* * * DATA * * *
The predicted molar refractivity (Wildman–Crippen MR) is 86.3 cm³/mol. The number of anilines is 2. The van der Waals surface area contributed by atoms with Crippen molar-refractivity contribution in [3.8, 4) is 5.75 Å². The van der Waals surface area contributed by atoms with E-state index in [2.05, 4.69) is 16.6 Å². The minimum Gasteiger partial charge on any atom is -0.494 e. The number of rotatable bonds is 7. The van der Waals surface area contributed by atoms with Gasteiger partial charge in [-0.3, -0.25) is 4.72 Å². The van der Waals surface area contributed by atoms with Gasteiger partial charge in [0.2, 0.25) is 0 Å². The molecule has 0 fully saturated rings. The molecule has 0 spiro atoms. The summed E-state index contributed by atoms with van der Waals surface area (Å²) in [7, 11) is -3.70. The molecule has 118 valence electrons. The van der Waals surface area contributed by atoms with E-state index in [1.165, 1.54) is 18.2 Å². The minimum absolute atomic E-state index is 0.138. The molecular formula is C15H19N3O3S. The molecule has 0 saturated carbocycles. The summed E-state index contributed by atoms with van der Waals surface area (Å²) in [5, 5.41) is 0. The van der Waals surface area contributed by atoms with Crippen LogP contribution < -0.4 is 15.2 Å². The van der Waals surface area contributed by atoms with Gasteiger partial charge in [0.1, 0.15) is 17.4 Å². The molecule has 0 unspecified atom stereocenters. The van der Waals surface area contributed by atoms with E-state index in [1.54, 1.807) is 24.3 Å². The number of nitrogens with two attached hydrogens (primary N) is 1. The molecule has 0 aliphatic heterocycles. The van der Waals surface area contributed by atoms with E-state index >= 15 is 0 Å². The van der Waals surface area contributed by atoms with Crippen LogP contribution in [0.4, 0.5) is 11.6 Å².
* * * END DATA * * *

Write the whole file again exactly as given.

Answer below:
The predicted molar refractivity (Wildman–Crippen MR) is 86.3 cm³/mol. The number of anilines is 2. The van der Waals surface area contributed by atoms with Crippen molar-refractivity contribution in [3.8, 4) is 5.75 Å². The van der Waals surface area contributed by atoms with E-state index in [2.05, 4.69) is 16.6 Å². The minimum Gasteiger partial charge on any atom is -0.494 e. The number of rotatable bonds is 7. The van der Waals surface area contributed by atoms with Gasteiger partial charge in [-0.3, -0.25) is 4.72 Å². The van der Waals surface area contributed by atoms with Gasteiger partial charge in [0.2, 0.25) is 0 Å². The molecule has 0 fully saturated rings. The molecule has 0 spiro atoms. The summed E-state index contributed by atoms with van der Waals surface area (Å²) in [7, 11) is -3.70. The molecule has 118 valence electrons. The van der Waals surface area contributed by atoms with E-state index in [1.165, 1.54) is 18.2 Å². The minimum absolute atomic E-state index is 0.138. The molecular formula is C15H19N3O3S. The molecule has 0 saturated carbocycles. The summed E-state index contributed by atoms with van der Waals surface area (Å²) in [5, 5.41) is 0. The van der Waals surface area contributed by atoms with Crippen LogP contribution < -0.4 is 15.2 Å². The van der Waals surface area contributed by atoms with Gasteiger partial charge in [0.1, 0.15) is 17.4 Å². The molecule has 0 unspecified atom stereocenters. The van der Waals surface area contributed by atoms with E-state index in [1.54, 1.807) is 24.3 Å². The number of nitrogens with two attached hydrogens (primary N) is 1. The molecule has 0 aliphatic heterocycles. The van der Waals surface area contributed by atoms with E-state index >= 15 is 0 Å². The van der Waals surface area contributed by atoms with Crippen LogP contribution in [0.4, 0.5) is 11.6 Å².